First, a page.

Viewpoint published in New Phytologist
by Charrier B, Abreu MH, Araujo R, Bruhn A, Coates JC, De Clerck O, Katsaros C, Robaina RR, Wichard T.
New Phytologist, 2017 doi: 10.1111/nph.14728. [Epub ahead of print] (OPEN ACCESS)
Macroalgae (seaweeds) are the subject of increasing interest for their potential as a source of valuable, sustainable biomass in the food, feed, chemical and pharmaceutical industries. Compared with microalgae, the pace of knowledge acquisition in seaweeds is slower despite the availability of whole-genome sequences and model organisms for the major seaweed groups. This is partly a conse- quence of specific hurdles related to the large size of these organisms and their slow growth. As a result, this basic scientific field is falling behind, despite the societal and economic importance of these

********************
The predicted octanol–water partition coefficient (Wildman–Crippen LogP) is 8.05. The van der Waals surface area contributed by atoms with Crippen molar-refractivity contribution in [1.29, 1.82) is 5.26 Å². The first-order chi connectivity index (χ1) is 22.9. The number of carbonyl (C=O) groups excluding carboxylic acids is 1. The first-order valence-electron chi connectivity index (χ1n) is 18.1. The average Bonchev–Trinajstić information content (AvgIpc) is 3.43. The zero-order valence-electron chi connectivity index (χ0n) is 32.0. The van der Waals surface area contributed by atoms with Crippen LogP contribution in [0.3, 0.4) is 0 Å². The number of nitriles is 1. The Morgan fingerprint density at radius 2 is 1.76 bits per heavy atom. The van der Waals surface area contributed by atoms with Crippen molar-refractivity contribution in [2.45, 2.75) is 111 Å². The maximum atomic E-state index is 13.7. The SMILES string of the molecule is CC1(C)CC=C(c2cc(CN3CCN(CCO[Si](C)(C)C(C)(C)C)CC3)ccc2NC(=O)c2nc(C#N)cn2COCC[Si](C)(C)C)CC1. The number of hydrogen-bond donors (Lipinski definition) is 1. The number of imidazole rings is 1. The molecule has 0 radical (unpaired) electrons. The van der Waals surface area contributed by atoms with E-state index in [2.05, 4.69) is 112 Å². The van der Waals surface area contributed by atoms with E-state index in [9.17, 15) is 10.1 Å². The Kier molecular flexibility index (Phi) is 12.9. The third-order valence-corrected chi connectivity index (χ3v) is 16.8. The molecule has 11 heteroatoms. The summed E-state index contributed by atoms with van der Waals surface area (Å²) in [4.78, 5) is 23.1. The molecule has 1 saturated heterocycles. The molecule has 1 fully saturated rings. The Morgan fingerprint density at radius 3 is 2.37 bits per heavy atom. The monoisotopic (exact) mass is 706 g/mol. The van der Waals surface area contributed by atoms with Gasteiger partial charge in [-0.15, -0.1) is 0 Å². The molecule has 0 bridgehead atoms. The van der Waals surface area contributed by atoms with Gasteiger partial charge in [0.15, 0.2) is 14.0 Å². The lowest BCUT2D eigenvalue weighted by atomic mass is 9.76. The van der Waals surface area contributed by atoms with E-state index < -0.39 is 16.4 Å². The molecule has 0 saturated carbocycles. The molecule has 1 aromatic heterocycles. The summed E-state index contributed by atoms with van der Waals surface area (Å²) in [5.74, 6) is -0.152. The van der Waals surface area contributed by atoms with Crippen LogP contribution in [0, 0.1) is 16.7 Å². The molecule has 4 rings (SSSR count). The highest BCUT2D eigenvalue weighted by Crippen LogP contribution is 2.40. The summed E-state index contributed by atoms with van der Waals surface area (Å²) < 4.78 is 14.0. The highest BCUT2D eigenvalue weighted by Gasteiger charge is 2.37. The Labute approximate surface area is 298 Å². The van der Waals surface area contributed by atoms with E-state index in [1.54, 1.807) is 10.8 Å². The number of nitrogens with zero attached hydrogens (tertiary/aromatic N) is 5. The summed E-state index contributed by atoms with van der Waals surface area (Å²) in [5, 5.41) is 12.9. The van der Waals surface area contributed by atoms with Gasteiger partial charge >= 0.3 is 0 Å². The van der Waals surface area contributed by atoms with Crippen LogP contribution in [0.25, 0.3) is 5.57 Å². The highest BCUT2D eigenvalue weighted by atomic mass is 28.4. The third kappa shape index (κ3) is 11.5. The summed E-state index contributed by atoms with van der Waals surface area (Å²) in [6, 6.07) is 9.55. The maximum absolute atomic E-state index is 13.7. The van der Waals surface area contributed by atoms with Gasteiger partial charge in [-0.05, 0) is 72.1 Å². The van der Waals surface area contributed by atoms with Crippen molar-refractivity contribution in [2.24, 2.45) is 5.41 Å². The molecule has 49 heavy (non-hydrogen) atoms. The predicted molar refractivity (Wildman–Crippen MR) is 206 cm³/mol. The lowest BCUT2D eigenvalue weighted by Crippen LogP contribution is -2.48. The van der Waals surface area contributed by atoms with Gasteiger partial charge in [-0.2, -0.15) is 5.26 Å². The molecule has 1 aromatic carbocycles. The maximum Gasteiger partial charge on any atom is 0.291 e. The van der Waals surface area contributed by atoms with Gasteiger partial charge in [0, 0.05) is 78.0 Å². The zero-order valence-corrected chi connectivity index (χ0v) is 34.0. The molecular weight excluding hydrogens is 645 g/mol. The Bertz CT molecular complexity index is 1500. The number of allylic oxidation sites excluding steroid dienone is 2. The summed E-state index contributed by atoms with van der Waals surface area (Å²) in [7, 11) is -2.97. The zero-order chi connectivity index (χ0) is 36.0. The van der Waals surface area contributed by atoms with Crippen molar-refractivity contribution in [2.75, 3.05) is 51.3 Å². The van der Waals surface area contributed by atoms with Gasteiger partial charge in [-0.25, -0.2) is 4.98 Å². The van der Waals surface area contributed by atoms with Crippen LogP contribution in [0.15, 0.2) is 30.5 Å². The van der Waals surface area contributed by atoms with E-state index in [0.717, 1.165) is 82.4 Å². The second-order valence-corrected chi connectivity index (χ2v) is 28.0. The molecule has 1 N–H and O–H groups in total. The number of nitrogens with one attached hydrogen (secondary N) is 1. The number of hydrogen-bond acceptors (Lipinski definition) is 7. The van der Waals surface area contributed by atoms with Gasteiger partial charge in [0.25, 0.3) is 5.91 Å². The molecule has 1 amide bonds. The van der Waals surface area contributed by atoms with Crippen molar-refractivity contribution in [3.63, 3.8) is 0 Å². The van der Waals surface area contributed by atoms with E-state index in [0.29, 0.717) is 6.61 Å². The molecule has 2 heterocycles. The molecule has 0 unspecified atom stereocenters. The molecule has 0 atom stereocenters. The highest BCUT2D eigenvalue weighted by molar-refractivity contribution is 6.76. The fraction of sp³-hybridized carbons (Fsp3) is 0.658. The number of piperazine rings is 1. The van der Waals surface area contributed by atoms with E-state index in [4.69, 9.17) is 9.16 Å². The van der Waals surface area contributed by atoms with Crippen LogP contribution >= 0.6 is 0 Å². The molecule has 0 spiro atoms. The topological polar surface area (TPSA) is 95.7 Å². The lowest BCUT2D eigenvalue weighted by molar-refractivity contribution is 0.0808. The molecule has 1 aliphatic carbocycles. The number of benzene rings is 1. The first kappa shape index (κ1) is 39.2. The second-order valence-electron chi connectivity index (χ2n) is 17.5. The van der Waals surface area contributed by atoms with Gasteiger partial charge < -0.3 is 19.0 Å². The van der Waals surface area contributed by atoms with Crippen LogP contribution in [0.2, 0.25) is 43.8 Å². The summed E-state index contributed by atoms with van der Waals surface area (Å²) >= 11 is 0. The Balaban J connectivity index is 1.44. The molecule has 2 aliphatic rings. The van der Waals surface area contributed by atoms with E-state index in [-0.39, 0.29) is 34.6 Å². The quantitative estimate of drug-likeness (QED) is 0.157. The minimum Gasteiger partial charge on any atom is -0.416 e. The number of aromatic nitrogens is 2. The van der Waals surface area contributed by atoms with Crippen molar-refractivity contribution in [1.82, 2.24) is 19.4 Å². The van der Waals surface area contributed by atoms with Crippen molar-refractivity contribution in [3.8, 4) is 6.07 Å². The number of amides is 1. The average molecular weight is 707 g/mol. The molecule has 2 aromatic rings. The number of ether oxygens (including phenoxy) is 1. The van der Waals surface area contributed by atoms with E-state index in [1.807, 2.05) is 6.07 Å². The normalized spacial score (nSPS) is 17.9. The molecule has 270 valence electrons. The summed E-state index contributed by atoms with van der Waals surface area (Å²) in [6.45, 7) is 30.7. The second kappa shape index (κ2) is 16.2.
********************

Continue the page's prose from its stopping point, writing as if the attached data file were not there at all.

organisms. Here, we argue that sustainable management of seaweed aquaculture requires fundamental understanding of the underlying biological mechanisms controlling macroalgal life cycles – from the production of germ cells to the growth and fertility of the adult organisms – using diverse approaches requiring a broad range of technological tools. This Viewpoint highlights several examples of basic research on macroalgal developmental biology that could enable the step-changes which are required to adequately meet the demands of the aquaculture sector.